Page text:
|Johnson & Johnson Chief Scientific Officer Paul Stoffels|
With several players now in the race toward a vaccine for Ebola, Johnson & Johnson ($JNJ) says it is ramping up development efforts for its own program, devoting $200 million to the cause.
In September, the FDA put J&J's investigational Ebola vaccine on a fast track to clinical trials, which are expected to kick off in the U.S., Europe and Africa in January. Now, with the fresh investment, the company is kicking its R&D into overdrive to help it achieve an ambitious goal--producing one million doses of Ebola vaccine in 2015, with 250,000 of those to be released in clinical trials by May.
"Our goal to produce more than a million vaccines in the next few months is within reach," Dr. Paul Stoffels, Johnson & Johnson's chief scientific officer, said in a company statement.
The $200 million, which includes equity investment in partner Bavarian Nordic, is a drop in the bucket compared to J&J's total R&D budget--which topped $8 billion in 2013. But it's an infusion the company believes will help get the vaccine into the hands of West African healthcare workers and other communities that desperately need it.
J&J is betting on technology from Janssen's Crucell arm, dubbed AdVac, which uses harmless adenoviruses as vectors to carry new genetic material encoding for a range of pathogens. For a combination approach, Janssen is adding a vaccine platform from Denmark's Bavarian Nordic called MVA-BN, which uses re-engineered viruses as vectors to express foreign genes. Together, the two work as a prime-boost vaccine, using one vector to prime and another to boost immune response.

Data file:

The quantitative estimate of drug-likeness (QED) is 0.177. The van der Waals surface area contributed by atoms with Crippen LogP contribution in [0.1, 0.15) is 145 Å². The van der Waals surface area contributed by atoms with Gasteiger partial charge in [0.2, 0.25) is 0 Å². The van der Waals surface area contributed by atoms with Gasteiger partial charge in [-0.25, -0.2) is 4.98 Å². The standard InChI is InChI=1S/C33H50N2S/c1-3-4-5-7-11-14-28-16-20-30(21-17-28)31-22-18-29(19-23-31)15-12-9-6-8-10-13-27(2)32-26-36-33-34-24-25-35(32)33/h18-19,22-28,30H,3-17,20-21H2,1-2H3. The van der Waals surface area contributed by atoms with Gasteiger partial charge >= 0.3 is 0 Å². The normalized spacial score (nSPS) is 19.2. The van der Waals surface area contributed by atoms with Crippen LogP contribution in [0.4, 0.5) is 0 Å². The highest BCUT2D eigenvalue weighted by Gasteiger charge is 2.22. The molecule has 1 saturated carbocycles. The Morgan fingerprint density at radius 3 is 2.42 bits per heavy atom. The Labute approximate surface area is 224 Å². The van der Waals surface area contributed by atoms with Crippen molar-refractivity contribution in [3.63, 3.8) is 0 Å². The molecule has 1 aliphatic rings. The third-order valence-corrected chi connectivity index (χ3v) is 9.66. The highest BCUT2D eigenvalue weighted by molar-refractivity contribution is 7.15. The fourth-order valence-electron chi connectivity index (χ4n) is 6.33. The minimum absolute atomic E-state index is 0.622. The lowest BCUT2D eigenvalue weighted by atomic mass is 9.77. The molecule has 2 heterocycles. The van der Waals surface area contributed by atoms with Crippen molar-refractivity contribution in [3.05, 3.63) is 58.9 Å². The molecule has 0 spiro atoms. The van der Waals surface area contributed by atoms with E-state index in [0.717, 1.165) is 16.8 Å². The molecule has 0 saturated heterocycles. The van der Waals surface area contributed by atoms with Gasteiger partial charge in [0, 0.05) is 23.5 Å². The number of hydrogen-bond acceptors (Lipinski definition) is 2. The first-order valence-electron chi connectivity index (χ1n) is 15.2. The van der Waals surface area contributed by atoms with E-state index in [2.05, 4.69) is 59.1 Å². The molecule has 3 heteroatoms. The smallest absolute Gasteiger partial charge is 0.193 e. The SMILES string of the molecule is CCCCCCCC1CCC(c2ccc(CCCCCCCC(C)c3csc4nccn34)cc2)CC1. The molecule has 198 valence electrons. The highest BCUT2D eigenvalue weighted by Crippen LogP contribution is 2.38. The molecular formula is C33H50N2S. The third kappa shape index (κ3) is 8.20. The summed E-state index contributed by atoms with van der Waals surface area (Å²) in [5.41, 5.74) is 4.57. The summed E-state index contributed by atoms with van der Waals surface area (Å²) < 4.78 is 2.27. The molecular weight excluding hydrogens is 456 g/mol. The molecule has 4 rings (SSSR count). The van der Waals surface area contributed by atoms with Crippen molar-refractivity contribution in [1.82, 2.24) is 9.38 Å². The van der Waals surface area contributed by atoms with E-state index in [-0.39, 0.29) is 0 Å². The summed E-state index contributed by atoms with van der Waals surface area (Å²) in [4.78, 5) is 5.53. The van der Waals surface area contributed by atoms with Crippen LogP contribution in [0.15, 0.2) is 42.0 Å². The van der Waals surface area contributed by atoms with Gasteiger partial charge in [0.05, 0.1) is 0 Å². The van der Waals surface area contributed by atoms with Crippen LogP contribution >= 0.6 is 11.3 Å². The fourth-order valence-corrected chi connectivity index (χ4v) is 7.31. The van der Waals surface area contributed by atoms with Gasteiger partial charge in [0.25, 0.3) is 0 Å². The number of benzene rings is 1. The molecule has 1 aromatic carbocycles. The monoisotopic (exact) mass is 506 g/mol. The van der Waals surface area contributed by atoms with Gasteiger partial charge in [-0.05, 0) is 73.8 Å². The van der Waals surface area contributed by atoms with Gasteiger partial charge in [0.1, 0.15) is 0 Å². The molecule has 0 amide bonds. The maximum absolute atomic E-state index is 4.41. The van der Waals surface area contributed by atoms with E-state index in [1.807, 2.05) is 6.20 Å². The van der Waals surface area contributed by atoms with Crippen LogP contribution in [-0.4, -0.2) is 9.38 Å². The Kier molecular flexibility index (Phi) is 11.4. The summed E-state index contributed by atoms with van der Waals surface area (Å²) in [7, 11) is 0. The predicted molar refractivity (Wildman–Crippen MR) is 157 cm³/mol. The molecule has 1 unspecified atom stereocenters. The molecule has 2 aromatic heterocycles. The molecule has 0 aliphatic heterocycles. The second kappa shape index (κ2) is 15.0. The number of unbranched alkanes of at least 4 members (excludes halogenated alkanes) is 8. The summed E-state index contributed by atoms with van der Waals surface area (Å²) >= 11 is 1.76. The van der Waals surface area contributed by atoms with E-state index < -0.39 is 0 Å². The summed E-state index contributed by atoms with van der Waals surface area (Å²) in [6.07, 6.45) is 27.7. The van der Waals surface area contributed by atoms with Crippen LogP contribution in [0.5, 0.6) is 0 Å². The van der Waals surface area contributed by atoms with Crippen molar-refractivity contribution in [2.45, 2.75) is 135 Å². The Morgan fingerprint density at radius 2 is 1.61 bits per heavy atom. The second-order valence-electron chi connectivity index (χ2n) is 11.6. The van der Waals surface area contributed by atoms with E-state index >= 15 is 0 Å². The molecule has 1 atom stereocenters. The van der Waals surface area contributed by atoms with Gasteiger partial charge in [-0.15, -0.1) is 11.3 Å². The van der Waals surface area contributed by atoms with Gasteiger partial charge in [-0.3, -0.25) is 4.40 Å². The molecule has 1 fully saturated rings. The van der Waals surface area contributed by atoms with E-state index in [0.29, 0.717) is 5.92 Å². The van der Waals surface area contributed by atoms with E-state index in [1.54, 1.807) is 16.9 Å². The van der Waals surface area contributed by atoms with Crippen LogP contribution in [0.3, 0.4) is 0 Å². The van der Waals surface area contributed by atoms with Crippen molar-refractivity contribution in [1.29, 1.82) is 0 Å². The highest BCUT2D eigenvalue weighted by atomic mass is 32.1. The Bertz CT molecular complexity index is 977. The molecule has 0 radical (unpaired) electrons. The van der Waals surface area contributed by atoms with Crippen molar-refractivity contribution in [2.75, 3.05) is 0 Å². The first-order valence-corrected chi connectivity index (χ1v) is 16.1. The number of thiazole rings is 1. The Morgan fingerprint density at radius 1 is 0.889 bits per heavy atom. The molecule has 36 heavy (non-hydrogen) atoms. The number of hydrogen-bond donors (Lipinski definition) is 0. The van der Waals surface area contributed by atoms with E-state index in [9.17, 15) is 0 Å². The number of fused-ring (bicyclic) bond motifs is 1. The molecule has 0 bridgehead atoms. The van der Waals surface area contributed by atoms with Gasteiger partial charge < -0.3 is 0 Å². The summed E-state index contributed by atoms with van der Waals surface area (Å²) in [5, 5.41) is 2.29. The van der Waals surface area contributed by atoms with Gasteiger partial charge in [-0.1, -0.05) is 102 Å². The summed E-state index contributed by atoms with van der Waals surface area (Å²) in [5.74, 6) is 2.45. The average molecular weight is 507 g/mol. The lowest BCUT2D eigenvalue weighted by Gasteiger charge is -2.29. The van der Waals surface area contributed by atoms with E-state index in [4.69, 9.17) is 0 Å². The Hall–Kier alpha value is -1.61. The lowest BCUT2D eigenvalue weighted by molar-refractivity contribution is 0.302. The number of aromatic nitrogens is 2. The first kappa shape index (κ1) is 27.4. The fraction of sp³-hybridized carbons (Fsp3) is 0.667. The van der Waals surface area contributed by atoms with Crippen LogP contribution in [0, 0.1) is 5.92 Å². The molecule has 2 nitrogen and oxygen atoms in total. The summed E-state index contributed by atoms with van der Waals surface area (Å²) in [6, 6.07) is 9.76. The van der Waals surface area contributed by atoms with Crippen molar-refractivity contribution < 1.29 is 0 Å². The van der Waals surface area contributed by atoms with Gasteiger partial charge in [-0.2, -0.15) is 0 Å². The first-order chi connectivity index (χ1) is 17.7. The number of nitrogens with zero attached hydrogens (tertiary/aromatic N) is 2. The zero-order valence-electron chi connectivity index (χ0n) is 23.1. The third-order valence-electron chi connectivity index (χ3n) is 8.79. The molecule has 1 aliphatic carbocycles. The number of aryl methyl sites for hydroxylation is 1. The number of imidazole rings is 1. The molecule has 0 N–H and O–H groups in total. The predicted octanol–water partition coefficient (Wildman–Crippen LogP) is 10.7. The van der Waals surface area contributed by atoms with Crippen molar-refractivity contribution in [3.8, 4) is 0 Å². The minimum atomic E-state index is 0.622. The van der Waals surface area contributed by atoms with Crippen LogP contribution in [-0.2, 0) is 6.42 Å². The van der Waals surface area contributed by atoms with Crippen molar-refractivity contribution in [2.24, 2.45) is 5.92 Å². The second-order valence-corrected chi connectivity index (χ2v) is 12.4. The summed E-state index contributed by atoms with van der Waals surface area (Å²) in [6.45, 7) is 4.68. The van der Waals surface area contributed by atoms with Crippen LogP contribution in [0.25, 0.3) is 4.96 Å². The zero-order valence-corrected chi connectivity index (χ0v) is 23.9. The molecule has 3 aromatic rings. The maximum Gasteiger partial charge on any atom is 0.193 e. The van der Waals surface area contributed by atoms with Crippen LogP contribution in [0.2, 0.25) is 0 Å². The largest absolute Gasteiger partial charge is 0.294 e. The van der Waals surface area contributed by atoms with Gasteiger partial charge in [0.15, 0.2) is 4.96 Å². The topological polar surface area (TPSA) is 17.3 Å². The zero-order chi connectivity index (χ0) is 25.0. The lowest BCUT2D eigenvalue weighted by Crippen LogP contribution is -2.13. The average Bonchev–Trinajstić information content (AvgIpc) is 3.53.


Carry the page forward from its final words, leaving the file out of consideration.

Johnson & Johnson is also investigating previously tested drugs that may be able to help patients survive an Ebola infection.
Meanwhile, GlaxoSmithKline ($GSK) is in the midst of a Phase I trial for its cAd3-ZEBOV vaccine, which is being developed in collaboration with the National Institute of Allergy and Infectious Diseases' Vaccine Research Center. And NewLink Genetics ($NLNK) just kicked off a safety trial for rVSV-ZEBOV, originally developed by the Public Health Agency of Canada.
Profectus BioSciences has just joined the fight, nabbing $5.8 million from the Biomedical Advanced Research and Development Authority (BARDA) and another $17.1 million from the Department of Health and Human Services and Department of Defense to propel its experimental vaccine through animal tests and hopefully, human studies.
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